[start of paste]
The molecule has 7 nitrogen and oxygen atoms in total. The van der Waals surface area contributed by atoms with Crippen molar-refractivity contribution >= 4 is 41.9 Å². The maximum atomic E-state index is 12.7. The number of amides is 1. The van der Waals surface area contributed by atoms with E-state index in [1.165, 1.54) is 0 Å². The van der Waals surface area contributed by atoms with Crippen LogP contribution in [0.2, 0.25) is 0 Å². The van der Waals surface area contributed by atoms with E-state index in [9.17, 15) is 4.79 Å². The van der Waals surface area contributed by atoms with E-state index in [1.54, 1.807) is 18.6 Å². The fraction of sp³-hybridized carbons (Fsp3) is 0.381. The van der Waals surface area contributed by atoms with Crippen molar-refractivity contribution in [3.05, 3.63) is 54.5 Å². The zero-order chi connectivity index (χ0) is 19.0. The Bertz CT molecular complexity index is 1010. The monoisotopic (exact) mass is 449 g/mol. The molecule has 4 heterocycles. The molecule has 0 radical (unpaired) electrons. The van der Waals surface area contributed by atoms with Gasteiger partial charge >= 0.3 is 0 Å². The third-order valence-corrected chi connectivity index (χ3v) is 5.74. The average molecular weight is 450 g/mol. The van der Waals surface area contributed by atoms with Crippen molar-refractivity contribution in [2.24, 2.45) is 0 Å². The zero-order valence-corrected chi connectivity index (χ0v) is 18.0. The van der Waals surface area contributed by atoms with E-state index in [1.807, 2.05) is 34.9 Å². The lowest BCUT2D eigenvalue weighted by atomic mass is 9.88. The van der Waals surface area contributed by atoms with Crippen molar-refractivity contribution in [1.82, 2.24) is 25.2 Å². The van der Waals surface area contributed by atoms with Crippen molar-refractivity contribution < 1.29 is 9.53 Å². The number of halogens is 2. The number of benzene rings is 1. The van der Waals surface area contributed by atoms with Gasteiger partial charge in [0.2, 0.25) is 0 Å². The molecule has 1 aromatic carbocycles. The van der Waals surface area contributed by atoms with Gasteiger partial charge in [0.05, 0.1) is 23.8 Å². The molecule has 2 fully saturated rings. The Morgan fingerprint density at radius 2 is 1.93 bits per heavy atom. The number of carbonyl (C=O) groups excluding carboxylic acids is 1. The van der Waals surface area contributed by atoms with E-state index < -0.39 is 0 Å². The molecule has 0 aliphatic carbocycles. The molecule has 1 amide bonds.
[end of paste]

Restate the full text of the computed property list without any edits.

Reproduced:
The molecule has 7 nitrogen and oxygen atoms in total. The van der Waals surface area contributed by atoms with Crippen molar-refractivity contribution >= 4 is 41.9 Å². The maximum atomic E-state index is 12.7. The number of amides is 1. The van der Waals surface area contributed by atoms with E-state index in [1.165, 1.54) is 0 Å². The van der Waals surface area contributed by atoms with Crippen LogP contribution in [0.2, 0.25) is 0 Å². The van der Waals surface area contributed by atoms with E-state index in [9.17, 15) is 4.79 Å². The van der Waals surface area contributed by atoms with E-state index in [1.54, 1.807) is 18.6 Å². The fraction of sp³-hybridized carbons (Fsp3) is 0.381. The van der Waals surface area contributed by atoms with Crippen molar-refractivity contribution in [3.05, 3.63) is 54.5 Å². The zero-order chi connectivity index (χ0) is 19.0. The Bertz CT molecular complexity index is 1010. The monoisotopic (exact) mass is 449 g/mol. The molecule has 4 heterocycles. The molecule has 0 radical (unpaired) electrons. The van der Waals surface area contributed by atoms with Gasteiger partial charge >= 0.3 is 0 Å². The third-order valence-corrected chi connectivity index (χ3v) is 5.74. The average molecular weight is 450 g/mol. The van der Waals surface area contributed by atoms with Crippen molar-refractivity contribution in [2.24, 2.45) is 0 Å². The zero-order valence-corrected chi connectivity index (χ0v) is 18.0. The van der Waals surface area contributed by atoms with E-state index in [1.807, 2.05) is 34.9 Å². The lowest BCUT2D eigenvalue weighted by atomic mass is 9.88. The van der Waals surface area contributed by atoms with Crippen molar-refractivity contribution in [1.82, 2.24) is 25.2 Å². The van der Waals surface area contributed by atoms with Crippen molar-refractivity contribution < 1.29 is 9.53 Å². The number of halogens is 2. The number of benzene rings is 1. The van der Waals surface area contributed by atoms with Gasteiger partial charge in [0.2, 0.25) is 0 Å². The molecule has 1 aromatic carbocycles. The van der Waals surface area contributed by atoms with Gasteiger partial charge in [0.05, 0.1) is 23.8 Å². The molecule has 2 fully saturated rings. The Morgan fingerprint density at radius 2 is 1.93 bits per heavy atom. The number of carbonyl (C=O) groups excluding carboxylic acids is 1. The van der Waals surface area contributed by atoms with E-state index < -0.39 is 0 Å². The molecule has 0 aliphatic carbocycles. The molecule has 1 amide bonds.